Egyptian President Mohamed Morsi on Monday hardened his stance against Ethiopia and its construction of a Nile dam, warning that “all options are open” in dealing with the project that threatens to leave Egypt with a dangerous water shortage.
Speaking in a live televised speech before hundreds of supporters, Morsi said Egypt is not calling for war, but it is willing to confront any threats to its water security.
“If it loses one drop, our blood is the alternative,” he said to a raucous crowd of largely Islamist supporters that erupted into a standing ovation.
Ethiopia’s US$4.2 billion hydroelectric dam, which would be Africa’s largest, challenges a colonial-era agreement that had given Egypt and Sudan the lion’s share of rights to Nile water.
Experts estimate that Egypt could lose as much as 20 percent of its Nile water in the three to five years needed for Ethiopia to fill a massive reservoir.
“If Egypt is the Nile’s gift, then the Nile is a gift to Egypt,” Morsi said in his opening remarks.
The president’s speech reflected the importance of the Nile River to Egypt.
It provides almost all of the fresh water to a country that is otherwise largely parched desert. As much as 85 percent of the Nile’s water comes from Ethiopia.
“We are not calling for war, but we will not allow, at all, threats against our water security,” Morsi said, before adding: “All options are open.”
Morsi appeared to be using concern about Ethiopia’s mega-project to whip up nationalistic fervor ahead of protests planned against him later this month.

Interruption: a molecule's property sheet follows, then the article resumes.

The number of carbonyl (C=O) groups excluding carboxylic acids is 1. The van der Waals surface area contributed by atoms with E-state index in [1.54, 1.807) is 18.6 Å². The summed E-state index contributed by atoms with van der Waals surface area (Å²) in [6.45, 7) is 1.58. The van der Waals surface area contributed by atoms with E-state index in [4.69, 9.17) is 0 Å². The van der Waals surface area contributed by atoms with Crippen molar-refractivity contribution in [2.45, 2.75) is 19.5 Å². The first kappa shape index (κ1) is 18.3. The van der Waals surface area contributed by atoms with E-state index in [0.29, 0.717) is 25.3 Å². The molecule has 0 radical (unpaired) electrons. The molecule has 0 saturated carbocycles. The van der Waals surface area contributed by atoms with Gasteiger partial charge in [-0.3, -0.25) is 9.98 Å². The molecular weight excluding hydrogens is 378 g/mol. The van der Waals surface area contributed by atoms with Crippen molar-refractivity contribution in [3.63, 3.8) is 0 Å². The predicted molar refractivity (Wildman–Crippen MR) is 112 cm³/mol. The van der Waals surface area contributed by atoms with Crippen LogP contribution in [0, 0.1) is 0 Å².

In the conference hall where Morsi delivered his speech, some of his supporters chanted slogans against Israel and accused it of colluding with Ethiopia to harm Egypt.
Blaming Israel for Egypt’s problems is common in Egypt. Israel denied any connection to the construction of the dam.
Morsi said he would be willing to approach opposition groups in order to unite Egyptians around a common position with regard to the dam. This came after two prominent opposition parties declined an invitation to meet Morsi last week, citing a lack of transparency in dealing with national issues and a failure to listen to them.
“The great Nile is that which all our lives are connected to. The lives of the Egyptians are connected around it ... as one great people,” Morsi told the crowd.
Shifting his tone later in the speech, Morsi said that Egypt considers Ethiopia a “friend,” adding that he has visited the country twice since taking office. He said his administration is in continuous dialogue with Ethiopia and Sudan to discuss water rights.
Earlier in the day, angry Egyptian lawmakers accused Morsi’s premier of doing nothing to prevent Ethiopia from building the dam. Egyptian Prime Minister Hesham Kandil had just finished addressing parliament about how the government planned to work diplomatically, legally and technically with Ethiopia over the dam when the session heated up.